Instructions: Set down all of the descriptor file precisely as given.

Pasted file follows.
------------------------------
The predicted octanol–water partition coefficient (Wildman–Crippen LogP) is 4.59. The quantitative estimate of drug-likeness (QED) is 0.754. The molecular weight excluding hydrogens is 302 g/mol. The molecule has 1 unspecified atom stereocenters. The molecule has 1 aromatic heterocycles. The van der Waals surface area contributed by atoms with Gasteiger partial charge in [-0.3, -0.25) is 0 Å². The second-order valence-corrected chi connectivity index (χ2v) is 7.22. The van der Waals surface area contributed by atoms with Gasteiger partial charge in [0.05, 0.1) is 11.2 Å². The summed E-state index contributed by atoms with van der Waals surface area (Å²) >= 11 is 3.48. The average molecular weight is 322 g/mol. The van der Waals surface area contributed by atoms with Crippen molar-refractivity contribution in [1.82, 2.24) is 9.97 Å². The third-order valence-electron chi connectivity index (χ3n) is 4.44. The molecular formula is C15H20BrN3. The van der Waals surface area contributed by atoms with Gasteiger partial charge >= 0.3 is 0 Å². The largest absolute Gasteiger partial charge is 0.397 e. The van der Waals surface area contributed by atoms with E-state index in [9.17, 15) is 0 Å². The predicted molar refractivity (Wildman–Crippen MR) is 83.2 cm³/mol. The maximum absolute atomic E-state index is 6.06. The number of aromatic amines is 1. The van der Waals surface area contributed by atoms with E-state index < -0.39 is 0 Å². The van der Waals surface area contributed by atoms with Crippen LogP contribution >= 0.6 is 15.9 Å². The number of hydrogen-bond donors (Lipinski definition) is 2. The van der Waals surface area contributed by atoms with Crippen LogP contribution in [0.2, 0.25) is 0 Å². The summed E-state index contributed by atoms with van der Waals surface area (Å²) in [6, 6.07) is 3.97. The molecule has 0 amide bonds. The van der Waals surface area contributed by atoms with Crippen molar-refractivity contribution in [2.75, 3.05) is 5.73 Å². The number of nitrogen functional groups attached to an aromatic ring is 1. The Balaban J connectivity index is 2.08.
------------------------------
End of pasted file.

The predicted octanol–water partition coefficient (Wildman–Crippen LogP) is 4.59. The quantitative estimate of drug-likeness (QED) is 0.754. The molecular weight excluding hydrogens is 302 g/mol. The molecule has 1 unspecified atom stereocenters. The molecule has 1 aromatic heterocycles. The van der Waals surface area contributed by atoms with Gasteiger partial charge in [-0.3, -0.25) is 0 Å². The second-order valence-corrected chi connectivity index (χ2v) is 7.22. The van der Waals surface area contributed by atoms with Gasteiger partial charge in [0.05, 0.1) is 11.2 Å². The summed E-state index contributed by atoms with van der Waals surface area (Å²) >= 11 is 3.48. The average molecular weight is 322 g/mol. The van der Waals surface area contributed by atoms with Crippen molar-refractivity contribution in [1.82, 2.24) is 9.97 Å². The third-order valence-electron chi connectivity index (χ3n) is 4.44. The molecular formula is C15H20BrN3. The van der Waals surface area contributed by atoms with Gasteiger partial charge >= 0.3 is 0 Å². The largest absolute Gasteiger partial charge is 0.397 e. The van der Waals surface area contributed by atoms with E-state index in [9.17, 15) is 0 Å². The predicted molar refractivity (Wildman–Crippen MR) is 83.2 cm³/mol. The maximum absolute atomic E-state index is 6.06. The number of aromatic amines is 1. The van der Waals surface area contributed by atoms with E-state index < -0.39 is 0 Å². The van der Waals surface area contributed by atoms with Crippen LogP contribution >= 0.6 is 15.9 Å². The number of hydrogen-bond donors (Lipinski definition) is 2. The van der Waals surface area contributed by atoms with Crippen LogP contribution in [0.2, 0.25) is 0 Å². The summed E-state index contributed by atoms with van der Waals surface area (Å²) in [6, 6.07) is 3.97. The molecule has 0 amide bonds. The van der Waals surface area contributed by atoms with Crippen molar-refractivity contribution in [2.75, 3.05) is 5.73 Å². The number of nitrogen functional groups attached to an aromatic ring is 1. The Balaban J connectivity index is 2.08.